Great Books and What I Learned From Them

Sure, I read for pleasure. But as a professional writer, I find myself gleaning lessons from great books. If you write, I’m sure you do the same. Just for fun, I thought I’d share with you thirteen of my favorite books (mostly in science/fiction and fantasy) and what I learned from them.

FANTASY

Jonathan Strange and Mr Norrell

(Susanna Clarke) Here is a book that totally blew away all the usual writing advice and did something completely–well, strange. Incoherent plot, dense, slow scenes, hard-to-discern story problem. What I learned? That if you do one thing supremely well, you can break all the rules. I think what kept my rapt attention here was her unfailing knack for intriguing situations.

A Game of Thrones

(George R. R. Martin) How fantasy can be merely lit by magic at the edges and still feel like the full monty. Martin does so many things well in this series that it’s hard to pick out just one. His characters come to life (how does he Do it?) and his milieu seems palpably real. The kind of book you’re dying to get back to.

Fortress in the Eye of Time

(C.J. Cherryh) The enduring trope of rags-to-riches and how even a slow-paced story can keep us hoping for the underdog’s success.

The Fox Woman

(Kij Johnson) How to write a sex scene. And how to write a literary fantasy novel. This book just knocked me out.

The Iron Dragon’s Daughter

(Michael Swanwick) How to make world-building wonderful, startling and true. One of my favorite books in the world.

The Horsemistress Saga

(Toby Bishop) How to write a marvelous YA novel with a cross-over adult market.

Thomas the Rhymer

(Ellen Kushner) How to bring the weird into fantasy. Doing the traditional with a unique brush stroke.

The Blade Itself

(Joe Abercrombie) How a bad plot doesn’t matter if you have a characters like he does. How an uninteresting protagonist doesn’t matter if you have Other characters who are beyond wonderful. Like the amazing Glokta.

Science Fiction

Brasyl

(Ian McDonald) Very dense and intellectual, yet this book sizzles because of, in part, his absolutely brilliant dialogue.

Pushing Ice

(Alastair Reynolds) How it’s possible to pull off in a wildly successful manner, a hard science story with deep characterization.

Mainstream

Shogun

(James Clavell) The glorious depths of multi-viewpoint storytelling and why it can be just fine to switch POV within a scene.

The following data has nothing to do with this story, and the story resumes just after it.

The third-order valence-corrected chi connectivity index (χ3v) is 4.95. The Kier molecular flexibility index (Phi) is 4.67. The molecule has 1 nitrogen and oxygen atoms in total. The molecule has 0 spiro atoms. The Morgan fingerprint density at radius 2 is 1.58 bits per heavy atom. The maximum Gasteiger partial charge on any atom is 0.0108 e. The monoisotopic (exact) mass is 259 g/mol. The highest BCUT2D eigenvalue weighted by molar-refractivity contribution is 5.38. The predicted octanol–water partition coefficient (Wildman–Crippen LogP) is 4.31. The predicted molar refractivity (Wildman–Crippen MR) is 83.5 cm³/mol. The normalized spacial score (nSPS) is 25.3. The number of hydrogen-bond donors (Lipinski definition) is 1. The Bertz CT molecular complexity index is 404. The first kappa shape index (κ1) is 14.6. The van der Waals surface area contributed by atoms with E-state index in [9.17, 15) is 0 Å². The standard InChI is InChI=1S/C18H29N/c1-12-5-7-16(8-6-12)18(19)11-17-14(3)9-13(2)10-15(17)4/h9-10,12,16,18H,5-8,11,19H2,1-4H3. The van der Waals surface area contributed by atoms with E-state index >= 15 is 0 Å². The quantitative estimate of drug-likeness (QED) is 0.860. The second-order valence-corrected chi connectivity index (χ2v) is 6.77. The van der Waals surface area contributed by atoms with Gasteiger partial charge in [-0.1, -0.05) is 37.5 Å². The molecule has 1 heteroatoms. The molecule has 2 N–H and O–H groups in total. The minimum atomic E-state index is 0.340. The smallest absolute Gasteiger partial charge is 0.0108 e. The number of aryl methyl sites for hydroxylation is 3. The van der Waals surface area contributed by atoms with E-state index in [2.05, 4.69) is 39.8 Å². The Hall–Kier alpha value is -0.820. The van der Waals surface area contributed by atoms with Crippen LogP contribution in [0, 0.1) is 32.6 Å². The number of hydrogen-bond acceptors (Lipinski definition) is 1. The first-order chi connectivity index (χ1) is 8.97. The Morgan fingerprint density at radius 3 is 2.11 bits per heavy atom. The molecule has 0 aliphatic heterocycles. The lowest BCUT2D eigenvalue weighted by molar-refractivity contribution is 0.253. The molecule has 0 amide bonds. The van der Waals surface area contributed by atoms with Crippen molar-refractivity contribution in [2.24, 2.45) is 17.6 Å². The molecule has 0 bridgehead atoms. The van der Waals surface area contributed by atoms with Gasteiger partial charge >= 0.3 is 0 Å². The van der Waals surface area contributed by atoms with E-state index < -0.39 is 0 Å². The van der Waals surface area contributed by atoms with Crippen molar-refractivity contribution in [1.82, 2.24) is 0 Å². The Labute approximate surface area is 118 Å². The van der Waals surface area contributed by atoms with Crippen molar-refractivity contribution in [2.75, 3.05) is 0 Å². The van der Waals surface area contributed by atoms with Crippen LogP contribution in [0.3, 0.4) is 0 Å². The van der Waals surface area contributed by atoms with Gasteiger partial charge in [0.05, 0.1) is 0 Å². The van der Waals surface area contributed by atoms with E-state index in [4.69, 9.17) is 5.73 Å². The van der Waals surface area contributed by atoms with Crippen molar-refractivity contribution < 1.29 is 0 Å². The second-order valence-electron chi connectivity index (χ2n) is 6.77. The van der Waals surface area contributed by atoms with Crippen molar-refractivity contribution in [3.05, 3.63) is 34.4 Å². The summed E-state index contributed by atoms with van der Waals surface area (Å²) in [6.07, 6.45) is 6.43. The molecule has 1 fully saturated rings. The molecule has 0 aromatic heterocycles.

The Far Pavilions

(M.M. Kaye) How to write an emotional, epic tale. (Major influence for The Entire and the Rose.)

I’ll stop at thirteen. If you like, I can try this again in a future post. I don’t know about you, but I’m Always looking for “favorite novels.” I don’t have time for weak ones!

4 Responses

  1. Charlie Dawn says:

    Great list. I write and am a public library director, so am always perusing the shelves and reviews. Favorite books are a hard topic, but your list made sense. I often tell my writers groups (2 for myself and teenage groups I lead) that I have favorite scenes, endings, characters or dialogue–sometimes it’s the luscious language.

  2. Kay says:

    Sometimes it’s really hard to say what moves us about a book. I always try to analyze it, but sometimes it’s the gestalt. I will say, though, that for me, language can only add to a book’s appeal, it’s never the main thing. But usually if a writer has those luscious style riffs, she also is delivering insight, or character or fascinating plot.

  3. Zeke says:

    I’ve read through a quarter of “Bright of the Sky” and my initial review (posted at Goodreads) wondered whether Shogun was an influence. This post may have answered my question. There are many parallels between the books, at least at my current reading.

    I like the book so far (the first of yours I’ve read, thanks to the free Kindle version) Though the similarities are interesting, they don’t detract from your novel.

  4. Kay says:

    Yes, I love Shogun. I especially was influenced by the sweep of the novel and the many points of view. I note that some readers have complained that I switch POV rather liberally in my quartet. Clavell did that in Shogun; but it appears that American readers are often thrown by the practice. Anyway, now that you mention it, there are quite a few more similarities, but while I was writing I didn’t consciously mirror Clavell’s plot or characters.

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